Some days, it’s good to be alive. For extensive analysis and grades on all the deals, check out the ESPN Insider article.
Masai Ujiri was quiet on draft night, when the Raptors were the only team not to make a pick. The new general manager’s effort to clean up the Toronto roster begins in earnest with this move. After a frustrating 2012-13 season, Bargnani had to go. The only question was how bad the return would be for the Raptors. This move saves them $7.6 million in salary in 2014-15, provided they waive Camby (whose contract is guaranteed for about a million), and possibly even more if Camby simply decides to retire rather than reporting.
For Toronto to accomplish that kind of savings and also get three draft picks out of the deal is almost unthinkable. There’s plenty more work ahead for Ujiri in undoing Bryan Colangelo’s mistakes, but this is an ideal start.
New York: D-
Here’s the disturbing thing about this deal: The 2013-14 SCHOENE projections suggest Bargnani will be less effective on a per-minute basis than the stretch big man he’s replacing at Madison Square Garden, Novak. Bargnani’s superior ability to create shots made him the No. 1 overall pick in 2006 and landed him a $50 million extension three years later, but Novak’s willingness to efficiently play a smaller role has made him just as valuable to his teams.
If the Knicks wanted to swap Novak (and Camby and Richardson, to make the cap math work) for Bargnani, fine. The extra money — about $3.3 million in salary this year and $7.6 million in 2014-15, both of which will increase the team’s luxury-tax payments — obviously isn’t a big deal to New York, and the Knicks actually created more cap space for when they’ll next be under the cap in 2015 by shedding the final year of Novak’s deal. Now only Raymond Felton has a non-rookie contract that extends beyond 2015 (a player option) in New York.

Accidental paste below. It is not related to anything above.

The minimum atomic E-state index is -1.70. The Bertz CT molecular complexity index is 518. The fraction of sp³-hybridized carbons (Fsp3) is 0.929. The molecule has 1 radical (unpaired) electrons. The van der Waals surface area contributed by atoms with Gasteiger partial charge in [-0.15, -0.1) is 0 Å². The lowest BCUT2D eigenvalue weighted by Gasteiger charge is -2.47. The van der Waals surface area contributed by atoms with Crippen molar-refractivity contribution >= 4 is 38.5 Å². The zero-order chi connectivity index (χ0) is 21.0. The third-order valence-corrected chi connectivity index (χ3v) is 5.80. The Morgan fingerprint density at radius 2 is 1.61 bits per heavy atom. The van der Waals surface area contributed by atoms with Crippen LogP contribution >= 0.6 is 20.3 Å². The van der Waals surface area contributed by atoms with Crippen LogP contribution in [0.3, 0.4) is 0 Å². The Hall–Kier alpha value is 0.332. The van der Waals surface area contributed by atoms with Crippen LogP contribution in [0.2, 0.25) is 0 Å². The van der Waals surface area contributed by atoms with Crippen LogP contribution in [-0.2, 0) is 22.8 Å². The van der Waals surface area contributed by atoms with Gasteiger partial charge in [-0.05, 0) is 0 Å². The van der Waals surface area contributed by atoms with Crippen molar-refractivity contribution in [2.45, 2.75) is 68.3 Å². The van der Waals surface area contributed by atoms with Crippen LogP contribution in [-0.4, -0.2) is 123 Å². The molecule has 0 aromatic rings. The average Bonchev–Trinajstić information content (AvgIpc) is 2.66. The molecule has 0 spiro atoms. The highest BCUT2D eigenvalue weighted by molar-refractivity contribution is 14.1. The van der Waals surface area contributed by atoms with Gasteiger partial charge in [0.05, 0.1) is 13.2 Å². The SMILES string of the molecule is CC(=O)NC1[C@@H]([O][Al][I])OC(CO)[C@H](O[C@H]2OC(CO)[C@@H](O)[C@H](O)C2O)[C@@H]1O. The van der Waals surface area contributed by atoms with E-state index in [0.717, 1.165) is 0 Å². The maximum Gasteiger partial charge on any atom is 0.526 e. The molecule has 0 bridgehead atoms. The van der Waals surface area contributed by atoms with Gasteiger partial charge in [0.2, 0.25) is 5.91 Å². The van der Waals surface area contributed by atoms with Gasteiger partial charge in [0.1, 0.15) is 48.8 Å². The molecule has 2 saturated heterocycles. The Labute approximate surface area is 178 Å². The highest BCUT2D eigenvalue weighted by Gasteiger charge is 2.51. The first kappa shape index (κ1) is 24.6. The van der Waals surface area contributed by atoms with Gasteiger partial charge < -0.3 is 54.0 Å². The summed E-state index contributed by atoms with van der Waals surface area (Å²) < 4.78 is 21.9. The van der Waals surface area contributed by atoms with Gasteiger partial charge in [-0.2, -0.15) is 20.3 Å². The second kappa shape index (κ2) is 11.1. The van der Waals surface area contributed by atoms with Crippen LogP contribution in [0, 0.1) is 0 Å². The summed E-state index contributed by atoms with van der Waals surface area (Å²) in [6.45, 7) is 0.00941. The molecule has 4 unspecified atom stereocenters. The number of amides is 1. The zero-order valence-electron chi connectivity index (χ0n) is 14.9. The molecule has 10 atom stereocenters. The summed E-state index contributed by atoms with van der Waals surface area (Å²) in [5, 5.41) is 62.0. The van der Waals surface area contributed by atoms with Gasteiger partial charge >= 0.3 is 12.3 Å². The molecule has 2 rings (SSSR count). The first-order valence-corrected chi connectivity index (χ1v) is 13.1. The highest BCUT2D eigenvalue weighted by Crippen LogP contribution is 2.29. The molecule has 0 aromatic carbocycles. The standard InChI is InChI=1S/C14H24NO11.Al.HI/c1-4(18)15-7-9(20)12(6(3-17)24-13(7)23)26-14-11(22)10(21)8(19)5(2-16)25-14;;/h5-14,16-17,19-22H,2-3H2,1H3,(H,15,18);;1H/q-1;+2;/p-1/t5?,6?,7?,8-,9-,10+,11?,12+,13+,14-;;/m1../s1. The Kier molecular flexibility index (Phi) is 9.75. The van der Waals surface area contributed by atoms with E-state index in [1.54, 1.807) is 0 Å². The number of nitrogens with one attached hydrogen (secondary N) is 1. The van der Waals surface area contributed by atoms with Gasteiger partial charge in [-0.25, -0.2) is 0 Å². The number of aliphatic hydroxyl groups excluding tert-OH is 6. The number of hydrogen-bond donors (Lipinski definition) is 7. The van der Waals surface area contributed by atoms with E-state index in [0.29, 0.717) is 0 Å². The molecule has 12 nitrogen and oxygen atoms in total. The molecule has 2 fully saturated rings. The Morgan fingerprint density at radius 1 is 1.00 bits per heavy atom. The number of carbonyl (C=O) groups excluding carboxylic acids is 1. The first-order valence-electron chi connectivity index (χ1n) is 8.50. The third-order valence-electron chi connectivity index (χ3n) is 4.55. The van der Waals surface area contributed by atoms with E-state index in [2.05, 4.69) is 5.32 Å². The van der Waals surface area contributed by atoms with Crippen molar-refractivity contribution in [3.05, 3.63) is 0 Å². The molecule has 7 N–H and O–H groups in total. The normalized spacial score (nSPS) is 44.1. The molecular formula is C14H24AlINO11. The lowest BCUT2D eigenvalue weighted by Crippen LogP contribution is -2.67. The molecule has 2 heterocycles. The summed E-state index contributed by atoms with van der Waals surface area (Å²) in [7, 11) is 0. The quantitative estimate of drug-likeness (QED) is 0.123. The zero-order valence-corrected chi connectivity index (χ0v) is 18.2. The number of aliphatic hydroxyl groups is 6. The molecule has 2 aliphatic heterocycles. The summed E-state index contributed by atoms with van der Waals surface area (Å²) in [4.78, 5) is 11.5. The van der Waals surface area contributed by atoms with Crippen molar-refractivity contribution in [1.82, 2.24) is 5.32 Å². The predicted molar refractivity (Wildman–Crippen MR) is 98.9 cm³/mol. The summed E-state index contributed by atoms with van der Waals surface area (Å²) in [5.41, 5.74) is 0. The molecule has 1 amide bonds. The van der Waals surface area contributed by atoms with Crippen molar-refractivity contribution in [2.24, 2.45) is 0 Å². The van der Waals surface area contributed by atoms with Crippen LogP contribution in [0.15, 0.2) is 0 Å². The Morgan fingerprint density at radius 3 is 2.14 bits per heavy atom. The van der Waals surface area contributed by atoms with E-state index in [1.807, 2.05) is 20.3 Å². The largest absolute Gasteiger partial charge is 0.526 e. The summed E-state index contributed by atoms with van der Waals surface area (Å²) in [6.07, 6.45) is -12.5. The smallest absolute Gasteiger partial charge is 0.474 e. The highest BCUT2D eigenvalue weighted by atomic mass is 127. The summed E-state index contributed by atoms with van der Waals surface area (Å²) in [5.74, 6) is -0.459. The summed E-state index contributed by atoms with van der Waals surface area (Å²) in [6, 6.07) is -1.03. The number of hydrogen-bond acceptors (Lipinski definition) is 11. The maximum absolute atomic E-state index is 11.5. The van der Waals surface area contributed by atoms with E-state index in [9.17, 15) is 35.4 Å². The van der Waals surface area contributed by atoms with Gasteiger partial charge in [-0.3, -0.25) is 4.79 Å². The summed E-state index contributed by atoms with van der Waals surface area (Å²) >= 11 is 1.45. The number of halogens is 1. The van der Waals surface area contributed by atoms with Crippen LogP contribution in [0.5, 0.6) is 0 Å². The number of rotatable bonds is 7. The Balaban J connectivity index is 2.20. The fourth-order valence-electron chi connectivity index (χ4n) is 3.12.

I’m not crazy about the fit. Bargnani’s ability to play center, a big part of his additional value over Novak, is problematic because the Knicks have such poor defenders at power forward in Carmelo Anthony and Amar’e Stoudemire. A Bargnani-Stoudemire frontcourt would be an open invitation to opponents to drive to the rim, and putting Anthony alongside them might be the closest we ever get to replicating a player “on fire,” “NBA Jam”-style, in real life.
But the real problem here is that New York had to give up draft picks for the right to make a questionable swap. Over the next four years, the Knicks now hold the minimum possible two picks — their own first-rounders in 2015 and 2017. New York can always buy back the second-round picks, but giving up a first-rounder in this deal is inexplicable given the Knicks were doing Toronto a financial favor. They had the leverage, and it’s unclear why they didn’t act like it.